Human resource development : training and development practices and related organisational factors in Kuwaiti organisations.
AuthorAl-Ali, Adnan A.S.
Joint venture sector
Training and development
The University of Bradford theses are licenced under a Creative Commons Licence.
InstitutionUniversity of Bradford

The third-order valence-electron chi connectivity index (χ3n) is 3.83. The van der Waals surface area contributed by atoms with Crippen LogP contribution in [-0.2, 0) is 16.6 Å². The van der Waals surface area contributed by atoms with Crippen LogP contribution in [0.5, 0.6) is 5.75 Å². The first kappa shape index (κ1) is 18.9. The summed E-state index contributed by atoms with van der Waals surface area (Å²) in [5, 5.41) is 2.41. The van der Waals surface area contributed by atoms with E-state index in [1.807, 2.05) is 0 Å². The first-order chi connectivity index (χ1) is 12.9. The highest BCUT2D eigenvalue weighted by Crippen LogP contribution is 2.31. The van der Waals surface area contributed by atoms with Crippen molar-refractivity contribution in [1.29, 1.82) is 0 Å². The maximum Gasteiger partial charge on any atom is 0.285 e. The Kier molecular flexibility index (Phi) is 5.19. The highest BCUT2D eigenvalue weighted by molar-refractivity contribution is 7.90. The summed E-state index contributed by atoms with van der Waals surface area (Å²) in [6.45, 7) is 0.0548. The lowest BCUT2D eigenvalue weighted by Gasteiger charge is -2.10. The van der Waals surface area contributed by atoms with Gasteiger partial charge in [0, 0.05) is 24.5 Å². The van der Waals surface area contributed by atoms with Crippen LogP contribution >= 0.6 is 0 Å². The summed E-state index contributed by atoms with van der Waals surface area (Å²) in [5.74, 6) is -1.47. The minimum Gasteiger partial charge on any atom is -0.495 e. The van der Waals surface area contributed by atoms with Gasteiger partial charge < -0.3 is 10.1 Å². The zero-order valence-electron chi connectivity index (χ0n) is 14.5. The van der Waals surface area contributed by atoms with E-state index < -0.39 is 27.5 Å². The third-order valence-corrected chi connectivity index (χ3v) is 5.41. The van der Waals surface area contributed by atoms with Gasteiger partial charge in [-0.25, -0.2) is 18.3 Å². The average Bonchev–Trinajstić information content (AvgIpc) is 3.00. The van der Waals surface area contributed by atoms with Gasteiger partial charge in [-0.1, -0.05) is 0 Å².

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AbstractThis study examines and aims to disclose the current policies and practices of Training and Development (T&D) within Kuwaiti government and private/joint-venture organisations. The literature review indicates that although much attention has been devoted in studying Training and Development practices, a very few focus on T&D related factors on organisation performance in developing countries. The literature also indicates the need for considering these factors in order to have a better T&D effectiveness, and hence organisation overall performance. In this study the Training for Impact model was adopted and tested within Kuwaiti context in terms of training needs assessment and evaluation and follow-up. This research uses data collected from 100 organisations in Kuwait. 50 of these were government and 50 private /joint venture listed in Kuwait Stock Exchange. Therefore, all managers (100 training personnel) who are in charge of T&D function/programmes, were samples of the respondents of the present study. The main data collection methods adopted by this study were interviews (semi-structured) and "drop-in and pick-up" self-completion questionnaires. The data were quantitatively analysed and triangulation of quantitative findings was carried out in order to find out the difference between the two sectors in Kuwait in terms of T&D practices and related factors. To establish a causal connection between related factors and identified dimensions (T&D effectiveness, organisational rating, and satisfaction with evaluation process), a multiple regression technique was employed. The major findings of this study are noted below: Results indicate that the majority of the investigated organisations do not have a formal T&D system. T&D programmes are still carried out on a piecemeal basis rather than a systematic long-term policy. Findings which were common among the majority of the approached organisations were absence of a systematic organisational training needs analysis, use of conventional training methods, lack of effective procedures for T&D evaluation. The study explores the training personnel's way of thinking towards their T&D function and to the proposed T&D dimensions framework (integrated HRD strategy, top and line management commitment, a supportive formal system, T&D mechanism, organisational culture, and training budget). The findings indicate that most of the training personnel perceived these dimensions as providing motivation, commitment and support to their T&D function. Six main factors were found to influence T&D practices in government and private/joint venture organisations. These factors are: top management commitment, mutual support between organisational philosophy and T&D activities, line management support T&D involvement in organisation strategy, T&D policies and plans, and T&D effects on employees self-development. The study also identifies T&D effects on organisation performance in Kuwaiti organisations in terms of eliminating problems; increasing commitment and motivation; fulfilling individual needs and personal objectives, improving interpersonal and interdepartmental relations, improving quality of goods and services; and leading to effective utilisation and investment in human resources. In addition the study establishes a causal connection of T&D related factors with performance dimensions, organisation rating, and satisfaction of T&D evaluation. The author recommends that for the T&D function to be treated as seriously as other organisational functions, then Kuwaiti training personnel, as well as top and line management, need to be more willing to play proactive and strategic organisational roles in T&D activities.
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